TANAISTE Eamon Gilmore said the Government had no evidence of the possible bugging of telephones in Ireland by the US.
Mr Gilmore again condemned the United States for the tapping of phone conversations across Europe, saying yesterday: "Friends don't bug each other's telephones."
The Government raised concerns with the US authorities at official level about the possible bugging of phone calls in Ireland.
The Tanaiste's top official discussed the matter with the US Embassy earlier this summer.
But Mr Gilmore gave no indication that he would be personally voicing his objections to the US, aside from the official contacts.
"We already have. I have already said very clearly and publicly that it is unacceptable that any state would bug a friendly state, eavesdrop on telephone conversations or try to establish intelligence in that way.
"We have, at official level, raised this with the United States Embassy here. And at European Union level, the High Representative, Catherine Ashton, has raised it with the Secretary of State John Kerry and it is something that we are very clear on.
"The bugging of other telephones, you know, friends don't bug each other's telephones," he said. Mr Gilmore said the Government did not have any evidence of phones in Ireland being bugged.
"No, we have no information in relation to activity here. But I want to make it very clear that the eavesdropping on telephones here or indeed anywhere else in Europe is not acceptable to us," he said.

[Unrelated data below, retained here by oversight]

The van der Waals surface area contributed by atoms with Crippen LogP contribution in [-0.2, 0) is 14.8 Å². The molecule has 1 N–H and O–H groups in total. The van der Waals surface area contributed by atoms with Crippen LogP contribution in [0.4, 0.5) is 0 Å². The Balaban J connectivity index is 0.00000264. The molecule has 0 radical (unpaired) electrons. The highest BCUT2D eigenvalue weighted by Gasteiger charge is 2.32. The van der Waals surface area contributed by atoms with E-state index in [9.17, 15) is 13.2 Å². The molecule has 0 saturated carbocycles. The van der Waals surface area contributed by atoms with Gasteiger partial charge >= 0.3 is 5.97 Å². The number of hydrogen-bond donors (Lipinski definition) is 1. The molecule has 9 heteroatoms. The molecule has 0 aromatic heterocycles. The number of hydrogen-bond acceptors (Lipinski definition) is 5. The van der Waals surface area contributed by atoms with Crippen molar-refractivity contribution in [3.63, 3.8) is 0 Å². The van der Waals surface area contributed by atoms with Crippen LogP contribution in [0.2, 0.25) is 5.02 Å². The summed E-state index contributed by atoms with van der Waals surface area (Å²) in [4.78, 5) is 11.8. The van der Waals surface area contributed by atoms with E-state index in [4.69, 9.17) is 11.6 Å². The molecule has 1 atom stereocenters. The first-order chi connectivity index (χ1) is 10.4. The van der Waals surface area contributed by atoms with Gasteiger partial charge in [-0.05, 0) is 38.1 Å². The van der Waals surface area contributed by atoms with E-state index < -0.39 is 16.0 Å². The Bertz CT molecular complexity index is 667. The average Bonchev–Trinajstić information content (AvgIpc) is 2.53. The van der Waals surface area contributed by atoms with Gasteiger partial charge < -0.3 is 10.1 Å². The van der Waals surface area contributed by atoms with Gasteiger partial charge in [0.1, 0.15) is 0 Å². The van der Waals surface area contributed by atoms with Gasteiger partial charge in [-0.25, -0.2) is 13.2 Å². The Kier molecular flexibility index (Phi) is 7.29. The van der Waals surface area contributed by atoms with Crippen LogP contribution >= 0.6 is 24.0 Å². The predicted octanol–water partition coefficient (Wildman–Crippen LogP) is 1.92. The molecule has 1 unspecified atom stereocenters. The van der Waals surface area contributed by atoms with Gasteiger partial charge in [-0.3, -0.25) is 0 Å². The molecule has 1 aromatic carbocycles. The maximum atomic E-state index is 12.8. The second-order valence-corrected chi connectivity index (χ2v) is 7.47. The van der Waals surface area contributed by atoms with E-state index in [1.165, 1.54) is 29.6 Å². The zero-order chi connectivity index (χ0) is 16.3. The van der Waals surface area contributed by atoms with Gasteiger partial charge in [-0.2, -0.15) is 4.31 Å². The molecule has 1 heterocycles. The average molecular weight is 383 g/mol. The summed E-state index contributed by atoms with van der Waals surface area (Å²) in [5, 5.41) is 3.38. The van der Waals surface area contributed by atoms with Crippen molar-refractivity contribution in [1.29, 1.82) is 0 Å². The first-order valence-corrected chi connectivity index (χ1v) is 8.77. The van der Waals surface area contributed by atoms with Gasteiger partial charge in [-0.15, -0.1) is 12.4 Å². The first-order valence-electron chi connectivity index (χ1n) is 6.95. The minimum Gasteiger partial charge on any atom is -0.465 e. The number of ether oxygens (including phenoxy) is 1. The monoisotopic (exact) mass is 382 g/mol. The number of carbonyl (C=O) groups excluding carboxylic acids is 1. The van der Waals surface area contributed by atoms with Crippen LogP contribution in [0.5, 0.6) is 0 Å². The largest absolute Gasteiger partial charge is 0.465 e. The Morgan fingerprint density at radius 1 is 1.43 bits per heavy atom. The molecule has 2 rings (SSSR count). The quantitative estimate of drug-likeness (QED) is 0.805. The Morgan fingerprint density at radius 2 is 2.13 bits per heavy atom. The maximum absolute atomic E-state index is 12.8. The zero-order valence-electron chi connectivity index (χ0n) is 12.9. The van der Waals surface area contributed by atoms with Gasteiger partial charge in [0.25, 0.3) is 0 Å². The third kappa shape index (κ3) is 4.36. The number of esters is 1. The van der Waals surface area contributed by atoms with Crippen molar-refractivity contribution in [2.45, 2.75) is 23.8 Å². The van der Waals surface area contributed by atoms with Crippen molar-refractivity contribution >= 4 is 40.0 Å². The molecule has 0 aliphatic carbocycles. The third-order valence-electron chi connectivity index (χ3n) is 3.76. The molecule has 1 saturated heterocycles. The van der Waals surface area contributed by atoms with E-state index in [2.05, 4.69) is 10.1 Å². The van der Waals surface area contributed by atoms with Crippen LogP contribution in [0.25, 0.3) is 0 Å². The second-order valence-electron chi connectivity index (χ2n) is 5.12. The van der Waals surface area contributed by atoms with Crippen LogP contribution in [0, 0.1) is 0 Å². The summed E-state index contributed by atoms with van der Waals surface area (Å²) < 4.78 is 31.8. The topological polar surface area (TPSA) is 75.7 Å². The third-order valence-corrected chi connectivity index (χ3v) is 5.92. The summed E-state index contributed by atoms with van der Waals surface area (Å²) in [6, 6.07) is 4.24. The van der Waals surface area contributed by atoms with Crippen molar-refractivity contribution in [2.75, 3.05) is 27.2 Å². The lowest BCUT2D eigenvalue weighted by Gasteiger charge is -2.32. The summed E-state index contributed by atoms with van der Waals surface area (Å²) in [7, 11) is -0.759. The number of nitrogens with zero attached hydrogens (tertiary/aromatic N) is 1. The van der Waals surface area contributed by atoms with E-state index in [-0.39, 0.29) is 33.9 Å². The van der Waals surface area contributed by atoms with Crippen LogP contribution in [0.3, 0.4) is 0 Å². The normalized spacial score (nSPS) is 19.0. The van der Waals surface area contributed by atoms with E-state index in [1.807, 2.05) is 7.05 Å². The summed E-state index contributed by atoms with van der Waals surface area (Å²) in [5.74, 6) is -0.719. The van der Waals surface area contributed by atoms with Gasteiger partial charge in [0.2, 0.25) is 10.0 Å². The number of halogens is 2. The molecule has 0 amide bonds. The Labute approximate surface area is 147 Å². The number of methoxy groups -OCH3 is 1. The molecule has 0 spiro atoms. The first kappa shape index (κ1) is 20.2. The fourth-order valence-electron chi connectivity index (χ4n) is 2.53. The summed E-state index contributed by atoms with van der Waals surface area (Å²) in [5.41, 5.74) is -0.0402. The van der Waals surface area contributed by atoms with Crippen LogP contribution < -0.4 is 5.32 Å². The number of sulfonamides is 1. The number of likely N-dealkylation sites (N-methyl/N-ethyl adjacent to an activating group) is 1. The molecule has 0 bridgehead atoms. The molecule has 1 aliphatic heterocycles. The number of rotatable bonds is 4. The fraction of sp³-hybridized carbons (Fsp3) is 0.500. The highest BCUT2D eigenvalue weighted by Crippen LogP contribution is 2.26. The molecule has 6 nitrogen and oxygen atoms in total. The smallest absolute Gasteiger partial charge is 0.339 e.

The contact with the US Embassy came from Geraldine Byrne Nason, the second secretary-general at the Department of the Taoiseach, in the wake of revelations of the bugging of EU countries.
The complaint followed the initial revelations about spying on France and the EU. The scandal escalated when it emerged German Chancellor Angela Merkel was being bugged by the US.
Taoiseach Enda Kenny said last week he had not checked with the US authorities about Ireland also being on the list of friendly countries being targeted.
While Mr Kenny did not personally bring the matter up, Mr Gilmore said it was brought up on the Government's behalf in response to a parliamentary question. Last week, Mr Kenny said he had not raised the possibility of phone calls and emails in Ireland being spied on with the US authorities.